BISMARCK (AP) - Officials in North Dakota are reporting what may be the state's biggest incident of illegal dumping of radioactive oil filter socks, the nets that strain liquids during the oil production process.
State Waste Management Director Scott Radig said hundreds of the tubular filters were discovered last week in an abandoned building in Noonan, a town of about 200 people in northwestern North Dakota. Radig, who viewed pictures of the scene, said it's likely to be more than twice as large as the state's next-largest dumping incident found last month in McKenzie County.
"It appears, unfortunately, to be the biggest one we've found," Radig said. "And it appears to have been there for quite some time."
Filter socks, which can become contaminated with naturally occurring radiation, are banned for disposal in North Dakota. Oil companies are supposed to haul them to approved waste facilities in other states such as Montana, Colorado and Idaho, which allow a higher level of radioactivity in their landfills.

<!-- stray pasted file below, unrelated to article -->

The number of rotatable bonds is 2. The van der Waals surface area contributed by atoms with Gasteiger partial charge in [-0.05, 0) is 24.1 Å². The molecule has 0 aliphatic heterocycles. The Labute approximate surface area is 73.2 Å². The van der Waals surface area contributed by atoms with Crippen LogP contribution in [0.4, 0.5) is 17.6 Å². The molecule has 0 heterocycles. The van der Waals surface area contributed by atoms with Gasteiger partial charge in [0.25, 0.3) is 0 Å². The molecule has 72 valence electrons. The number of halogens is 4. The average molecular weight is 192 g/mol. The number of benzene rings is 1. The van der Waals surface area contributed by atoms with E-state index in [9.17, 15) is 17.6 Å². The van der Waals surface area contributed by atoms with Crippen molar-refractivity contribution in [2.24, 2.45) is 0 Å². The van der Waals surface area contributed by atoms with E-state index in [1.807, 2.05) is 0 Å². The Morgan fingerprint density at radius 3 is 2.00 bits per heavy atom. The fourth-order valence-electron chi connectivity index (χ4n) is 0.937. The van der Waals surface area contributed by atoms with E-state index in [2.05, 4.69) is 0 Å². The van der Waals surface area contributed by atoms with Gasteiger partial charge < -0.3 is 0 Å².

State regulators and law enforcement officials are investigating, Radig said. He said the filter socks found in Noonan have been tested, and show low levels of radioactivity.
"The public is not at risk as long as people don't break into the building and start handling them," Radig said.
Health officials say that since the state's oil production has soared in the past several years, radioactive filter socks increasingly are being found along roadsides, in abandoned buildings or in commercial trash bins of an unsuspecting business - sometimes that of a competing oil company.
Divide County Chief Sheriff's Deputy Rob Melby said there were "piles and piles" of filter socks scattered through a 4,000-square-foot building that once housed an auto shop.
"They're piled up waist deep or higher," he said. "There's a lot of stuff in there."